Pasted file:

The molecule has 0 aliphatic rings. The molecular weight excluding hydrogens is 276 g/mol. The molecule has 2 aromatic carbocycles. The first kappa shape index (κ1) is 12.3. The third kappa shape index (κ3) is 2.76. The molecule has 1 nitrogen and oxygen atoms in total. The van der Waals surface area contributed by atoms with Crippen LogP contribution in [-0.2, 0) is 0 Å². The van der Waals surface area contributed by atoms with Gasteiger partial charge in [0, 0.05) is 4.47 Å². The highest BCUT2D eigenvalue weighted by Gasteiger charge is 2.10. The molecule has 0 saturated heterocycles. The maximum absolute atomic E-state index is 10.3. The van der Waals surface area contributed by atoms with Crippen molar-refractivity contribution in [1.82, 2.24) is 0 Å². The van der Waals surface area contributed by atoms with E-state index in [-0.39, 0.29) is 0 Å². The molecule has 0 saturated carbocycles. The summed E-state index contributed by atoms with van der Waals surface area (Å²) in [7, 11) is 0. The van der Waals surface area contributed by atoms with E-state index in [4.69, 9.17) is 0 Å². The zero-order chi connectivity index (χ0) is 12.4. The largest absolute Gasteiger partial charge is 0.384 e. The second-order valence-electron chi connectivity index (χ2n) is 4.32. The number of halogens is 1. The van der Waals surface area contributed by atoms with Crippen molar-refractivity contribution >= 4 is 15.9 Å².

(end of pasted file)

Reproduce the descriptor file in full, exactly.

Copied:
The molecule has 0 aliphatic rings. The molecular weight excluding hydrogens is 276 g/mol. The molecule has 2 aromatic carbocycles. The first kappa shape index (κ1) is 12.3. The third kappa shape index (κ3) is 2.76. The molecule has 1 nitrogen and oxygen atoms in total. The van der Waals surface area contributed by atoms with Crippen LogP contribution in [-0.2, 0) is 0 Å². The van der Waals surface area contributed by atoms with Gasteiger partial charge in [0, 0.05) is 4.47 Å². The highest BCUT2D eigenvalue weighted by Gasteiger charge is 2.10. The molecule has 0 saturated heterocycles. The maximum absolute atomic E-state index is 10.3. The van der Waals surface area contributed by atoms with Crippen molar-refractivity contribution in [1.82, 2.24) is 0 Å². The van der Waals surface area contributed by atoms with E-state index in [-0.39, 0.29) is 0 Å². The molecule has 0 saturated carbocycles. The summed E-state index contributed by atoms with van der Waals surface area (Å²) in [7, 11) is 0. The van der Waals surface area contributed by atoms with E-state index in [4.69, 9.17) is 0 Å². The zero-order chi connectivity index (χ0) is 12.4. The largest absolute Gasteiger partial charge is 0.384 e. The second-order valence-electron chi connectivity index (χ2n) is 4.32. The number of halogens is 1. The van der Waals surface area contributed by atoms with Crippen molar-refractivity contribution >= 4 is 15.9 Å².